Facebook announced earlier this month that it will be labelling state-backed media on its platform, a commitment that is 8 months overdue given it was initially announced in October 2019. Perhaps in a bid to be more proactive in its service-recovery on the Cambridge Analytica data breach amidst a looming US election, Facebook has confirmed in a newsroom article posted on their website that they will be rolling out features that provide users more control over the ads they see on the platform – particularly those that are political in nature.
Since the start of the year, Facebook has undergone intense scrutiny and backlash over its policy that allows politicians to spread misinformation behind the veil of political ads. Although the feature to let users turn off political ads was pre-empted earlier in January, Facebook also announced that it remains unchanged about its decision to not block or limit the target of political ads. As shared by Director of Product Management, Rob Leathern, “Ultimately, we don’t think decisions about political ads should be made by private companies, which is why we are arguing for regulation that would apply across the industry.”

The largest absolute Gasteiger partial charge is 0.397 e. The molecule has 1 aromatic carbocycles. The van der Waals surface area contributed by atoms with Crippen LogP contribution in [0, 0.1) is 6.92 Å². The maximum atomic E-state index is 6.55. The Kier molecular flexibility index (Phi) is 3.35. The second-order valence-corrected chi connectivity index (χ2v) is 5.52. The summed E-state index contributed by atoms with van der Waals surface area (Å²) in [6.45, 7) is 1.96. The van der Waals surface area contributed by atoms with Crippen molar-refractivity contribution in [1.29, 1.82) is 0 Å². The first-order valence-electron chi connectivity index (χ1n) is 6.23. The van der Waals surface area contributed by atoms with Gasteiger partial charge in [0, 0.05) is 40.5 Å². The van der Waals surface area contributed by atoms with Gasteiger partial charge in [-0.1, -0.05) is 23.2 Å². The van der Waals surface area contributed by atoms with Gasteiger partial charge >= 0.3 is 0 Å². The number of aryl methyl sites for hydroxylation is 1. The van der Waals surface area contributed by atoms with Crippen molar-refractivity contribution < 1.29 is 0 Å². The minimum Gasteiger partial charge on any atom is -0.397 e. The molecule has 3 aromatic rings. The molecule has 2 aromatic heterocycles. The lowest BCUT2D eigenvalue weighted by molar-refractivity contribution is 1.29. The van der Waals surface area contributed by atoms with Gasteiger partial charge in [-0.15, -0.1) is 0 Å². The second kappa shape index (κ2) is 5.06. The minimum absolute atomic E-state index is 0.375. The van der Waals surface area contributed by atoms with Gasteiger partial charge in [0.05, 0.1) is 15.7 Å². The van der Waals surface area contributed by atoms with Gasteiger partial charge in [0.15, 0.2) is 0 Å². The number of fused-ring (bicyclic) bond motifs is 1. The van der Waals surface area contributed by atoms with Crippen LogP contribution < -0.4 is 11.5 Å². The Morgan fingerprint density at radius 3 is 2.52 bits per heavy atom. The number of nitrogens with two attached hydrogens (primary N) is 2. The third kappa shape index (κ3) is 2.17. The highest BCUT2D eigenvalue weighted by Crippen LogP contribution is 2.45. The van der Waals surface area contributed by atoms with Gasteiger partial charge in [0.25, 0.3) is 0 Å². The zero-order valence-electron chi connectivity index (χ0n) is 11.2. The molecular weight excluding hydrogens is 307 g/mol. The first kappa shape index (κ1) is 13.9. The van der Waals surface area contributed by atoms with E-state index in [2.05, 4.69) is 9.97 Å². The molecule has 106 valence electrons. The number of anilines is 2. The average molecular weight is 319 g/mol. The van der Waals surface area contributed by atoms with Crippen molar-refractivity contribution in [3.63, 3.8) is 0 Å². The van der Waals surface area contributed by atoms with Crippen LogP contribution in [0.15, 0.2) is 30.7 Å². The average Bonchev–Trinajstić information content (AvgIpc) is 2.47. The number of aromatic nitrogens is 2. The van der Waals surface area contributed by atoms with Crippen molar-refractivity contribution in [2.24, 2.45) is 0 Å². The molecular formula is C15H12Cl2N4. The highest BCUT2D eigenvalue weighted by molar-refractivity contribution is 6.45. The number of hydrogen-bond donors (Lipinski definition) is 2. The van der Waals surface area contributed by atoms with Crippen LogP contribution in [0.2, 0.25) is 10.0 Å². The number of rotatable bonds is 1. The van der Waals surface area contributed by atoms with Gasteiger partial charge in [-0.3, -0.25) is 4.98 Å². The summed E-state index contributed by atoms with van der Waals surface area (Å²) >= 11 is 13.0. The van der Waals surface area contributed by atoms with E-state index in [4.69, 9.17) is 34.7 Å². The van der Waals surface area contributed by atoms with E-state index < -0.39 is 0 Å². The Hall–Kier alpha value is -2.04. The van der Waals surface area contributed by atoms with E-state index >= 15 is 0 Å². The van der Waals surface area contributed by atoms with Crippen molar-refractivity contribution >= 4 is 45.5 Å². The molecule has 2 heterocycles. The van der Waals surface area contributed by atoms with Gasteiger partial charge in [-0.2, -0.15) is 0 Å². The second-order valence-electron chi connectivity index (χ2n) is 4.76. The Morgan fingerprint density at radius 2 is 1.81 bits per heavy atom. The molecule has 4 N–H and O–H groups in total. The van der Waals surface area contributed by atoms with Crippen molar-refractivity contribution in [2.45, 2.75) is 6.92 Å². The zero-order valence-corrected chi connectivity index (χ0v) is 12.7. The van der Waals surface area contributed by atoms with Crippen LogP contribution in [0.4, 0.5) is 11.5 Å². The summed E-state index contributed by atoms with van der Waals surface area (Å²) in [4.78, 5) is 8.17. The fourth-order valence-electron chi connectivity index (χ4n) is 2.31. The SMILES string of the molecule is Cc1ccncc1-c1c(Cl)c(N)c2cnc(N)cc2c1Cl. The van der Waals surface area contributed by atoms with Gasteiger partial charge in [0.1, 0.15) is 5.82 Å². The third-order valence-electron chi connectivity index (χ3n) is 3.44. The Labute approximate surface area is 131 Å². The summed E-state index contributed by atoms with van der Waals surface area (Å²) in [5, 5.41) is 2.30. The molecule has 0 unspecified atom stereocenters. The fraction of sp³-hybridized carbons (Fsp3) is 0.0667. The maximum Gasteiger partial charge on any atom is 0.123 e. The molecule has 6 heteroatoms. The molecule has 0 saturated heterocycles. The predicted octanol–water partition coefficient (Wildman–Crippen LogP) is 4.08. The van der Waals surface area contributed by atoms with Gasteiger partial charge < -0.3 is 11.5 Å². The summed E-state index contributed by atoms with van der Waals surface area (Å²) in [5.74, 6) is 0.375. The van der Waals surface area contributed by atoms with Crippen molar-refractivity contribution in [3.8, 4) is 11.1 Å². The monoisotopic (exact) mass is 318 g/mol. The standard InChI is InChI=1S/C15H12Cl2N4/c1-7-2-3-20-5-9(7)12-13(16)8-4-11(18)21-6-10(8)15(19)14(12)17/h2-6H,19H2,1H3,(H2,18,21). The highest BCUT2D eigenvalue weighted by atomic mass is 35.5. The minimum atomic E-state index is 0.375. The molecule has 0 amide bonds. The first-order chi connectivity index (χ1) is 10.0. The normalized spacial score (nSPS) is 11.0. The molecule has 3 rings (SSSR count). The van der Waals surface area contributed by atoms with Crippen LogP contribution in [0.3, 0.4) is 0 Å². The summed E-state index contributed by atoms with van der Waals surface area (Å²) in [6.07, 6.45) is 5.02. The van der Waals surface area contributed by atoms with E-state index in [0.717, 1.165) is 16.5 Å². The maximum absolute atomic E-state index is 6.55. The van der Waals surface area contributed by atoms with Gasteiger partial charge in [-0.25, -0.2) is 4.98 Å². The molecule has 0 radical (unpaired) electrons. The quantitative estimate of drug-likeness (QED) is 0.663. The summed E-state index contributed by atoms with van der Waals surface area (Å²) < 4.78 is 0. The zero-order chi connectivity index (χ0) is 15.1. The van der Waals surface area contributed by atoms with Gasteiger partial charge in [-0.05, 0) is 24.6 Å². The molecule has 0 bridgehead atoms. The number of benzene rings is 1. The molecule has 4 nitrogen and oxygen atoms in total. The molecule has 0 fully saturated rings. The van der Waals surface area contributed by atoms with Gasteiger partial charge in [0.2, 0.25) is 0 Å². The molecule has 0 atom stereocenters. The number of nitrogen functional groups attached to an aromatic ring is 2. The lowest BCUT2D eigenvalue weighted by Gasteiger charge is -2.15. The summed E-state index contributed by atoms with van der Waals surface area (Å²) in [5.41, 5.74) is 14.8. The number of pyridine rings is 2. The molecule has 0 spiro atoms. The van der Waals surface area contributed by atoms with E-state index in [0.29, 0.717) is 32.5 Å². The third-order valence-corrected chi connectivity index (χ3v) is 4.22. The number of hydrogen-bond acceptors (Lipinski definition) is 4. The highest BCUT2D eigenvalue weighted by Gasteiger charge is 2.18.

Though it is not clear why it took almost six months for the feature to be live, one can only speculate that it might be due to a recent inflammatory remark posted on the platform directed at Minneapolis protestors following the George Floyd incident, the prominence of the individual behind the post, and an impending major US election.
The new feature which will be rolled out to US users over the next few weeks will allow users to turn off all social issue, electoral or political ads from candidates, Super PACs or other organisations that have the “Paid for by” political disclaimer on them. This feature will also be made available for Instagram, and the social media giant plans to extend the feature to other countries later this year.
To activate the feature, users may take the initiative to head on to their settings tab on Facebook and Instagram to switch off political ads, or turn them off directly on the ad should they come across one. Users are also encouraged to report if they see any ads that are deemed political ads after amending their settings.
In addition to the feature announcement, Facebook has also shared that it will facilitate the voting processes via the implementation of a Voting Information Centre which was announced by Zuckerberg earlier this month. Shown prominently at the top of Facebook’s News Feed and Instagram, the voting hub will share important information on voting matters, such as how and when to vote, registration procedures, alternative modes of voting as well as early voting options. To add, the hub will also be sharing posts from state election officials and local election authorities.
Though many believe that this is still insufficient compared to rival Twitter’s approach to blocking sensitive content and flagging contentious posts, it represents a modest change in Facebook’s previously unwavering stand to not regulate such posts at all and a compromise that would hopefully steer Facebook out of the relentless criticisms it has been receiving.